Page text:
Mason - W.T. - Montgomery InGenWeb Project

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Mason - W.T.

Source: Crawfordsville Weekly Journal Saturday, 22 August 1874 -- From the Kokomo Tribune, June 30

Many of our readers will remember the young man, Mr. W. T. Mason, who attended school at this city, under the management of the Messrs. Hopkins. His home was near Lafayette. Last Sunday a week ago, he was killed by lightning, at about 5 o’clock in the evening. He was an excellent young man and was engaged to be married to a young lady of this city, who went to his late home to be present at the funeral.  Mr. Mason, after he attended school here, read law in this city, in the office of N. Vanhorn for several months. He also taught three terms of school in this county. He was at home alone at the time of his death, and had gone out, as is supposed, to take a walk. The lightning struck a hedge within ten feet of him and he was found upon his face, killed by the concussion. He lacked one month of being 21 years old. He had extraordinary talent for one of his age; and would have been taken for a person considerably older.  Mr. J. O. Garr, who attended school with him and was his warm personal friend, accompanied Miss Eva Nicholson, of this city, to the late home of her affianced, the deceased, his parents knowing and approving the engagement, having telegraphed the sad news and an invitation to come. Her acquaintance with the deceased began at the house of Mrs. Garr, the mother of Mr. J. O. Garr. The latter, on account of his strong friendship, offered to accompany Miss N. and the two went, but they were so delayed the funeral had occurred before their arrival. Mr. Mason had only been six days gone from a visit here at the time of his death, and it is remarkable that in the very last conversation he had with Mr. Garr, the subject of being struck by lightning was discussed, and Mr. Mason expressed the absence of all fear of lightning. Mr. Garr and Mr. Mason’s mother accompanied Miss Nicholson to the grave. Of this visit, most affecting as it was, we will say nothing because the awful solemnity of such an occasion can only be felt, not described.  At the time of his death the ink was not dry upon an envelope which contained an affectionate letter addressed to Miss Nicholson. It was sealed and was give to Miss N. while she was there. Who can imagine the heart throbbing and heart aches that much have been experienced while she read that letter, the writer, her affianced husband, having been consigned to the tomb?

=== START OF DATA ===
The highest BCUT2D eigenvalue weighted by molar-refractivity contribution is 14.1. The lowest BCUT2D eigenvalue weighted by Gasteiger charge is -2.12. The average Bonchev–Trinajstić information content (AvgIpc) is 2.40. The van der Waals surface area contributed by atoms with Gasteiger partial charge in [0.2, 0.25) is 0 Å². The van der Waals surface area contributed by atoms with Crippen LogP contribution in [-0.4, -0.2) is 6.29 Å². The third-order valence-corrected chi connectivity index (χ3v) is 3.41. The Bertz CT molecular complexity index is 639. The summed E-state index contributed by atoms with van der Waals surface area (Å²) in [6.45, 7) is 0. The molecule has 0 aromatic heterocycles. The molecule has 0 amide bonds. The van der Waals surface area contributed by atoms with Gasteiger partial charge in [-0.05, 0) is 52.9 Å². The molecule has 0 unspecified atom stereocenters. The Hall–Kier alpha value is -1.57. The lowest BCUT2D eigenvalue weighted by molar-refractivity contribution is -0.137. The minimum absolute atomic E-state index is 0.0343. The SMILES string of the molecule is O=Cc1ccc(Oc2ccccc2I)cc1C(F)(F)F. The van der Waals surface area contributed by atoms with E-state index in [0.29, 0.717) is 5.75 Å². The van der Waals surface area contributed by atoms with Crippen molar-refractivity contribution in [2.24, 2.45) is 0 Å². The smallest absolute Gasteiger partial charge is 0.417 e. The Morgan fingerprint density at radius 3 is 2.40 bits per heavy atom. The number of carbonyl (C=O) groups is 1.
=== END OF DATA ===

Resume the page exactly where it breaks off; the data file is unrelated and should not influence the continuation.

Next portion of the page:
Source: Crawfordsville Weekly Journal Saturday, 27 June 1874

A young man by the name of W. T. Mason, a son of Mr. J. Mason, a well known farmer residing in Jackson Township, was struck by lightning Sunday afternoon about 5 o’clock and killed instantly. The deceased was twenty one years of age. We are unable to learn further particulars.—Lafayette Courier
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